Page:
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(Updates with comment from economist in fourth paragraph.)
Nov. 15 (Bloomberg) -- Turkey’s current-account deficit widened in September, an expansion the central bank said has been brought under control as of last month.
The shortfall grew to $6.8 billion from $3.9 billion a year earlier, the bank said in a statement on its website today. It widened from $4 billion a month earlier. The median estimate of five economists surveyed by Bloomberg was $6.7 billion.
Bank Governor Erdem Basci said yesterday that a weaker lira and slowing economy have brought the widening in the gap under control since October. The deficit, about 10 percent of output, makes Turkey vulnerable to swings in external investment sentiment and is the biggest obstacle to the country achieving an investment-grade credit rating, according to companies such as Standard & Poor’s and Moody’s Investors Service.
“The worst in terms of the 12-month rolling deficit is nearly over, probably the peak will be in October,” Inan Demir, chief economist at Finansbank AS in Istanbul, said by e-mail. The Ankara-based central bank “was counting on a more rapid improvement in the deficit, but they seem to have toned down somewhat regarding the pace of improvement.”
The cumulative deficit in the 12 months through September rose to a record $77.5 billion, the central bank said today. Basci told Cabinet ministers yesterday that the quality of financing for the shortfall is rising and its expansion will be “under control” in the last three months of 2011, according to a presentation posted on the bank’s website.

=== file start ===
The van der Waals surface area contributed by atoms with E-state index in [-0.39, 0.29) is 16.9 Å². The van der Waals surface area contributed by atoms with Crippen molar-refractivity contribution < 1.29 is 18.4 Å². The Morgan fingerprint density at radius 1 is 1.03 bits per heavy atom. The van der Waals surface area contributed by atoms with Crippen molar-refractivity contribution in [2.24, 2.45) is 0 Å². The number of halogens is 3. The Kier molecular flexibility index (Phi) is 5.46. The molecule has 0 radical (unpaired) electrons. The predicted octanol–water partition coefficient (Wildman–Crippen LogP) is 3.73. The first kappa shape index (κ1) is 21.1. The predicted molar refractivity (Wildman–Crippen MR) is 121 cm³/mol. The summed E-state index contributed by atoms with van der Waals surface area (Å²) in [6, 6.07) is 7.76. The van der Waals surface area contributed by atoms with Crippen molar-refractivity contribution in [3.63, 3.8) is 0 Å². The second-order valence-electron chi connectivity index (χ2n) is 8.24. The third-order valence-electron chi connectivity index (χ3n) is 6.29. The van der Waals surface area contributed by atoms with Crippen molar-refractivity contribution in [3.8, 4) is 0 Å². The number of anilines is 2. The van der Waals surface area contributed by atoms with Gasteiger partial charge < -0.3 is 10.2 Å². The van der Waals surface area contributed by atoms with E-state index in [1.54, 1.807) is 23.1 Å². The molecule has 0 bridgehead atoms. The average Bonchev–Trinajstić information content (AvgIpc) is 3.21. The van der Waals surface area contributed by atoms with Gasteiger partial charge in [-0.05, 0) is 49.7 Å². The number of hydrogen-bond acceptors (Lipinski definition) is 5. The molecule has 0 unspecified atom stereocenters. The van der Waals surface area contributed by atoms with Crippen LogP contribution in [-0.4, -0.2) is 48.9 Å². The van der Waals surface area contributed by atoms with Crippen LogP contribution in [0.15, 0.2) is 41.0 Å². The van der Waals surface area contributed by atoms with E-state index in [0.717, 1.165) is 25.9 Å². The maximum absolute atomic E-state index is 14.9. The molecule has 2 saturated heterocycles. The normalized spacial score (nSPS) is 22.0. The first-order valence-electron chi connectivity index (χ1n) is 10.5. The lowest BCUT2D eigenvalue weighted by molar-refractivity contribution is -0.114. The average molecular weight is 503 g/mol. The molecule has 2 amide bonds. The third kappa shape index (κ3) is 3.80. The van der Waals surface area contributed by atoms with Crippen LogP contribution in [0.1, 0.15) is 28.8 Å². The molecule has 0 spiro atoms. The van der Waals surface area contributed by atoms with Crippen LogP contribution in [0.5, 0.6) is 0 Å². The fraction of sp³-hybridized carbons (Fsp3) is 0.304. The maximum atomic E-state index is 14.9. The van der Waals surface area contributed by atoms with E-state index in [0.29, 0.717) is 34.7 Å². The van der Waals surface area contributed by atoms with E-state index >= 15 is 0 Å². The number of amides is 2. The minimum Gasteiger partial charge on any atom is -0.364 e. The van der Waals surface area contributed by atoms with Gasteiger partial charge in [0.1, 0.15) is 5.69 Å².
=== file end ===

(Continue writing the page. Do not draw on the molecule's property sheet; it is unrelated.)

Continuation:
On Aug. 11, Basci forecast a “rapid and sizable” reduction in the deficit in the second half of the year.
“Unnecessarily strong domestic demand” combined with high oil prices and falling exports to Middle Eastern countries hit by unrest have all combined to widen the deficit this year, Finance Minister Mehmet Simsek said. “As domestic demand softens, the speed of the widening in the gap will slow,” he said in televised remarks to journalists in Ankara today.
Government plans announced on Oct. 13 show the deficit exceeding 7 percent of gross domestic product for the next three years. The plans, which cover 2012 to 2014, forecast the economy will grow 4 percent next year.
“We remain concerned that the current policy mix isn’t sufficiently ambitious to tackle the country’s wide current- account deficit,” Ilker Domac, an economist in Istanbul for Citigroup Inc., wrote in an e-mailed report. “The government remains reluctant to forgo growth.”
--Editors: Jennifer M. Freedman, Heather Langan
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